Books to Movies

Hannah’s Novel Notions: A Review of A Monster Calls by Patrick Ness

So. Books. Let’s talk about them. Obviously, they’re pretty awesome. They’re paper and ink and glue and yet they can transport you to new worlds, show you new ideas, and help you come to terms with old ones. That’s amazing, when you just stop to think about it. Sure, some aren’t very good. And others are good, but not memorable. And then there are the kinds that you just can’t stop thinking about. It’s the latter kind of book that I want []

Hannah’s Novel Notions: A Review of Fantastic Beasts & Where to Find Them by Newt Scamander

“Happiness can be found in the darkest of times if one only remembers to turn on the lights.” Really? Alright then, let’s give this a shot: Lumos. Yep. That made things better. The Harry Potter books and J.K. Rowling’s world of magic has a way of doing that. Not only are they exceptionally well-written books, but they tell beautiful stories of friendship and bravery that are not easily forgotten.  When things are Harry-Potter-less and dark, just whip out these books and say, []

Hannah’s Novel Notions: A Review of The Knife of Never Letting Go by Patrick Ness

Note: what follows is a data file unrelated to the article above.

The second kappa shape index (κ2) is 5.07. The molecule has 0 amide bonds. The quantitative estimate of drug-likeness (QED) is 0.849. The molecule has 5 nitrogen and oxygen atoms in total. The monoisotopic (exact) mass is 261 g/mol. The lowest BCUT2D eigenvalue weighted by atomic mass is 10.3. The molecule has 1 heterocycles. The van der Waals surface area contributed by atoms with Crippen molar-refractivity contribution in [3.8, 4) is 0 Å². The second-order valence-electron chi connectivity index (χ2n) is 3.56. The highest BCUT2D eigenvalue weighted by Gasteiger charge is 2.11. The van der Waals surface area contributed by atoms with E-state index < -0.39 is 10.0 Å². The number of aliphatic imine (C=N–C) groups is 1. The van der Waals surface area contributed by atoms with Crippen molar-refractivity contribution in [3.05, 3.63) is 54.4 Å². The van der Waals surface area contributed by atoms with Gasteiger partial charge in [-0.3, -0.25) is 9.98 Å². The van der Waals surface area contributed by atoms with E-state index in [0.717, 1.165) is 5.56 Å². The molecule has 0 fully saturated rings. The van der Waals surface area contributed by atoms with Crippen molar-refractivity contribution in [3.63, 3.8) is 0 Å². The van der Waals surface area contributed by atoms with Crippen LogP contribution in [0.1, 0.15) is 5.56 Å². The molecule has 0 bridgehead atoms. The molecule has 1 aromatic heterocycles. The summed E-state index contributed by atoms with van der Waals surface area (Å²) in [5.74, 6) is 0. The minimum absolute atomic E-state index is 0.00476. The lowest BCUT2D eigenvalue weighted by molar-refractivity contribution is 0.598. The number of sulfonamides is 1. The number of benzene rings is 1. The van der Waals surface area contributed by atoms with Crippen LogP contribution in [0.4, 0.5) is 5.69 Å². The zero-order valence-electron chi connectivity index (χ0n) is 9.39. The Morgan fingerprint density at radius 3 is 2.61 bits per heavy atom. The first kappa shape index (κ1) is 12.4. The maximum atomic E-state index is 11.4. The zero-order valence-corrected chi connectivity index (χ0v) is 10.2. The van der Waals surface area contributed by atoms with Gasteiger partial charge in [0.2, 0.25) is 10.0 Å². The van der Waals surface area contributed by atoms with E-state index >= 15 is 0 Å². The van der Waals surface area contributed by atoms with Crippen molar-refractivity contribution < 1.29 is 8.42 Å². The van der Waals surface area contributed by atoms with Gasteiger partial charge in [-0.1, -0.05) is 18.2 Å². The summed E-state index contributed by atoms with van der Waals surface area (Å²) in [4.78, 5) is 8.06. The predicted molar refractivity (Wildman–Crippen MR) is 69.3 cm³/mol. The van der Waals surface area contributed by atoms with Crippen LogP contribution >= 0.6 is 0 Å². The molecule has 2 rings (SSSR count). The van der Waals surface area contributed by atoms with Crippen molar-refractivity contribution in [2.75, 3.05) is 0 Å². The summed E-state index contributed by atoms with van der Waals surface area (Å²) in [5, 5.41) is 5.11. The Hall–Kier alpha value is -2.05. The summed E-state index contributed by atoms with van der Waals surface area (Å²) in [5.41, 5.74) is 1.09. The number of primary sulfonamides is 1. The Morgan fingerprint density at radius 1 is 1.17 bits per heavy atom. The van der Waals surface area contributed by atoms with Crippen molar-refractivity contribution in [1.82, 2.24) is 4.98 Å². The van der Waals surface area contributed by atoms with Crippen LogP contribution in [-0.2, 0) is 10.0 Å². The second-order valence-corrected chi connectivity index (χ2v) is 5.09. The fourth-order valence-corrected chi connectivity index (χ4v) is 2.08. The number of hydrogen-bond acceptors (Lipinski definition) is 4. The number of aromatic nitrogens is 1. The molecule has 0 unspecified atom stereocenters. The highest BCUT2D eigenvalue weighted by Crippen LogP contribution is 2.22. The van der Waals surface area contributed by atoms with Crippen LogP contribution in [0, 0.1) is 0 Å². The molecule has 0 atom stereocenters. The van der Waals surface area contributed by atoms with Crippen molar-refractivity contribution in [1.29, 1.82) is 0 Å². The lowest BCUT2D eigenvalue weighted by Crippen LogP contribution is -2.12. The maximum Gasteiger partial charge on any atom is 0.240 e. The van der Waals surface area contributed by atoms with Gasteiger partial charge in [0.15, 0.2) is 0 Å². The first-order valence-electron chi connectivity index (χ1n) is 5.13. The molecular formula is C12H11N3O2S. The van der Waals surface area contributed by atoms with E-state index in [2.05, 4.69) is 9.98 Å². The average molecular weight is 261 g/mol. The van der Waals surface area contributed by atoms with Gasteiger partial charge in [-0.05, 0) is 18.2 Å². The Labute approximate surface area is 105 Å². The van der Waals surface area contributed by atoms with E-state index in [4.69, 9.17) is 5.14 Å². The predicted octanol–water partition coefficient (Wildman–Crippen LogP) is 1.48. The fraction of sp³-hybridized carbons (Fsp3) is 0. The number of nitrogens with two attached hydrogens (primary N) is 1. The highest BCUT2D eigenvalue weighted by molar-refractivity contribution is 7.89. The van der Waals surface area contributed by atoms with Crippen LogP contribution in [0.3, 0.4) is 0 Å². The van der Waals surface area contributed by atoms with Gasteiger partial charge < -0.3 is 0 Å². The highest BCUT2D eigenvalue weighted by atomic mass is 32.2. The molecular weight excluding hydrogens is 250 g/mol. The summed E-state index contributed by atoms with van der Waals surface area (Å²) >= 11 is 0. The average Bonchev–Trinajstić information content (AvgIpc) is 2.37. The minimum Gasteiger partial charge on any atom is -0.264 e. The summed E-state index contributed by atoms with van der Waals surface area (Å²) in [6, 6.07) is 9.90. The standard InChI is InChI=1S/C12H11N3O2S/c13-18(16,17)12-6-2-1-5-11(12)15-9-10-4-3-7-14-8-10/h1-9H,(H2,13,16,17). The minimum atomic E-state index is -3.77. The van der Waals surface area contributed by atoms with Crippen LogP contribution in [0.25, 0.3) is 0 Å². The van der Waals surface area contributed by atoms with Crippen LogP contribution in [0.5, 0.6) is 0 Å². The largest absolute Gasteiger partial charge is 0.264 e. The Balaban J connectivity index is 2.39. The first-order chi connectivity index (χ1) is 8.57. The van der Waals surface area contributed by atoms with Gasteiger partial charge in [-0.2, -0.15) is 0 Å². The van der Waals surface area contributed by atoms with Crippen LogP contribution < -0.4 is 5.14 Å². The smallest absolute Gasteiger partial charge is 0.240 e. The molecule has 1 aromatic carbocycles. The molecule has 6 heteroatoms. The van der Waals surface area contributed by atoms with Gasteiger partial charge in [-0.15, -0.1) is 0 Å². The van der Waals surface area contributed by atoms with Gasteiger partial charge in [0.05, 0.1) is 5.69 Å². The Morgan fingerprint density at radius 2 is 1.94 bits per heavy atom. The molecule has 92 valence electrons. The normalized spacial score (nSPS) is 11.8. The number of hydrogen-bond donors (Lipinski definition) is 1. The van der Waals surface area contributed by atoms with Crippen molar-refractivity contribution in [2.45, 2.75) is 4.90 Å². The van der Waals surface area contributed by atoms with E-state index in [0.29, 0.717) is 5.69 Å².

I don’t know about you, but there are some days that I really don’t want to listen to people talk. In a world where everyone is communicating (be it by mouth, phone, or social media), but where few are saying anything worthwhile, sometimes I just need a little bit of quiet. Many days I don’t want to hear the constant stream of nonsense that issues forth from people’s mouths. And I most certainly wouldn’t want to be able to hear whatever nonsense is []

Hannah’s Novel Notions: A Review of The Name of the Wind by Patrick Rothfuss

As a reader and writer of Fantasy, I’ve been bombarded with “rules” that need to be followed in Fantasy genre. Don’t use prologues. They’re of the devil. Never open with description. That’s dreary. Don’t use the word “was.” We’ll hunt you down and hang you for crimes against the writing world. I’ve never really liked any of these rules, mostly because I don’t like rules in general. They make things boring. That’s why, when I opened The Name of the Wind by Patrick []